Nearly half (43%) of all Australians have experienced some form of financial stress or hardship in the June quarter, up from 42% in Q1 and 35% a year ago, and well above average (36%), amid higher inflation and rising interest rates, according to NAB’s latest insights.
In NAB’s latest publication, Dean Pearson (pictured above left), head of behavioural and industry economics, and Robert De Iure (pictured above right), associate director economics, said financial hardship levels have now risen from a survey low 29% in Q1 2022 and remained above average in all age groups and income groups.
Across the age groups, hardship was highest for Australians aged 18-29 (55%) and those aged 30-49 (50%). For those in the lower income group, hardship jumped significantly, from 51% in the previous quarter, to 60% in Q2 – around twice as high than in the higher income group (33%).
The number of women that faced hardship in Q2 surged to 50% in Q2, from 44% in Q1, but fell to 36% for men, compared to 40% in Q1. Hardship levels remained well above average levels for women, at 38%, but were only marginally higher for men, at 34%.
Across the country, trends diverged quite sharply by state but remained at above average levels in all states. In NSW/ACT, overall hardship levels fell to 39% in Q2. Similar hardship levels were reported in VIC (41%) and QLD (43%), but these climbed quite steeply in TAS (67%), SA/NT (55%), and WA (48%).
More Australians experienced financial hardship for most measures in Q2, with not having enough money for an emergency ranking first among the most common causes. It impacted an unchanged 24% of Australians, but up from 20% at the same period last year. Also more noticeably impacted by this were women (28%), people under the age of 50 (three in 10), in TAS (37%) and in the lower income group (35%).
“Around one in five Australians overall also said hardship was caused by not having enough money for food and basic necessities or being unable to pay a bill,” Pearson and De Iure said. “Noticeably more women, people under the age of 50, and in lower income groups experienced these hardships in Q2.
“Despite rising interest rates, the number of Australians unable to make mortgage repayments in Q2 was unchanged at 6% (though up from 4% at the same time last year).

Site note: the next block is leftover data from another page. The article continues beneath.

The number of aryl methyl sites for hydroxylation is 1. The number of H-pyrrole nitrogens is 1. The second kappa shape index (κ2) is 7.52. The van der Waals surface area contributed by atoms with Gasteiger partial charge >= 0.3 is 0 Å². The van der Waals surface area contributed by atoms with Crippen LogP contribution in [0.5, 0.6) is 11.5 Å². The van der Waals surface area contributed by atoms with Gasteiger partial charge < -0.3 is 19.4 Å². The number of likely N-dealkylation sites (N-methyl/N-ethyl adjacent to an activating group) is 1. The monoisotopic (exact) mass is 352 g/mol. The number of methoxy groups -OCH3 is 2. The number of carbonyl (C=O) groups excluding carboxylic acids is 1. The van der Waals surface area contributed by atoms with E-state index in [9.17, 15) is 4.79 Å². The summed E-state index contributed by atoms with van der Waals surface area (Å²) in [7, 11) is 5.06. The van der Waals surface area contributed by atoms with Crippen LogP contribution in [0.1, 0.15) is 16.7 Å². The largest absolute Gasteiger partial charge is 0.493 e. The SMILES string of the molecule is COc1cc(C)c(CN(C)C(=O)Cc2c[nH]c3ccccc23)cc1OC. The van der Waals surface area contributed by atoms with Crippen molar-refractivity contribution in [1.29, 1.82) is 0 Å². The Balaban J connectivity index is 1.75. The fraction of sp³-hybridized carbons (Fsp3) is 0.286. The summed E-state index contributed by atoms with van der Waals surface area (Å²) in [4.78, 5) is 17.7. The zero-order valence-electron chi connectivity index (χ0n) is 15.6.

“Around one in three (34%) Australians believe ‘very much’ money is a source of stress in their life (i.e. scored eight pts or higher), and one in four (26%) feel they are struggling “very much” to make ends meet.”
Findings also showed that 28% of Australians do “not at all” feel they could manage a major unexpected expense, and one in five do “not at all” feel on top of their day-to-day finances or believe they are on track to have enough money to provide for their financial needs in the future.
In SA, a massive 37% of the respondents said they “very much” believe that money is a source of stress in their life, and in the NT, 33% felt they were struggling “very much” to make ends meet. The highest proportion of people who did “not at all” believe they could manage a major unexpected expense (47%) or felt they were on top of their day-to-day finances (39%) were in TAS.
By age, 42% of the 30-49 group “very much” believed that money is a source of stress in their life. Some 31% of this age group felt they were struggling “very much” to make ends meet. In the 50-64 group, 35% did “not at all” believe they were on track to have enough money to provide for their financial needs in the future.
“Noticeably more women than men indicated they were not doing very well in all these aspects of their finances (particularly being able to manage a major unexpected expense), as were those in the lower income group (particularly being on track to have enough money to provide for their financial needs in the future, managing a major unexpected expense, feeling on top of their daily finances and struggling to make ends meet),” Pearson and De Iure said.
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